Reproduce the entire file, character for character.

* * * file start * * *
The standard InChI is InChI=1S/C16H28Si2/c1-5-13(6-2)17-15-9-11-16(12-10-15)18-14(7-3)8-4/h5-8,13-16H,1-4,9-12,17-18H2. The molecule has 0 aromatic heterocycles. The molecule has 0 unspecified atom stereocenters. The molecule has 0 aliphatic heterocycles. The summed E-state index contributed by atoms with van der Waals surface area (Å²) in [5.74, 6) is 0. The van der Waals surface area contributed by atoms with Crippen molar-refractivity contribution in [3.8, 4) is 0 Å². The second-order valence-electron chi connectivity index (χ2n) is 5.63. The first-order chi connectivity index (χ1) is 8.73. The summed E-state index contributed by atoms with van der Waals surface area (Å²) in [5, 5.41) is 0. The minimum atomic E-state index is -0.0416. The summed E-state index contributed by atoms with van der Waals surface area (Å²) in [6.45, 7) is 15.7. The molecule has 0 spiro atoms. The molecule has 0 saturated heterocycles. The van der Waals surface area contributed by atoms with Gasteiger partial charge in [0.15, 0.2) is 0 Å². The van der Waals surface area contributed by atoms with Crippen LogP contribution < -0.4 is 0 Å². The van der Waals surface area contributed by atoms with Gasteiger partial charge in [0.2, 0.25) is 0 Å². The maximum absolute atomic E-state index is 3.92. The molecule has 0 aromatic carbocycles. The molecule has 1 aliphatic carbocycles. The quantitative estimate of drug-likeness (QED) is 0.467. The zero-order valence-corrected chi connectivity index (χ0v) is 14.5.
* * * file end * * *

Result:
The standard InChI is InChI=1S/C16H28Si2/c1-5-13(6-2)17-15-9-11-16(12-10-15)18-14(7-3)8-4/h5-8,13-16H,1-4,9-12,17-18H2. The molecule has 0 aromatic heterocycles. The molecule has 0 unspecified atom stereocenters. The molecule has 0 aliphatic heterocycles. The summed E-state index contributed by atoms with van der Waals surface area (Å²) in [5.74, 6) is 0. The van der Waals surface area contributed by atoms with Crippen molar-refractivity contribution in [3.8, 4) is 0 Å². The second-order valence-electron chi connectivity index (χ2n) is 5.63. The first-order chi connectivity index (χ1) is 8.73. The summed E-state index contributed by atoms with van der Waals surface area (Å²) in [5, 5.41) is 0. The minimum atomic E-state index is -0.0416. The summed E-state index contributed by atoms with van der Waals surface area (Å²) in [6.45, 7) is 15.7. The molecule has 0 spiro atoms. The molecule has 0 saturated heterocycles. The van der Waals surface area contributed by atoms with Gasteiger partial charge in [0.15, 0.2) is 0 Å². The van der Waals surface area contributed by atoms with Crippen LogP contribution < -0.4 is 0 Å². The van der Waals surface area contributed by atoms with Gasteiger partial charge in [0.2, 0.25) is 0 Å². The maximum absolute atomic E-state index is 3.92. The molecule has 0 aromatic carbocycles. The molecule has 1 aliphatic carbocycles. The quantitative estimate of drug-likeness (QED) is 0.467. The zero-order valence-corrected chi connectivity index (χ0v) is 14.5.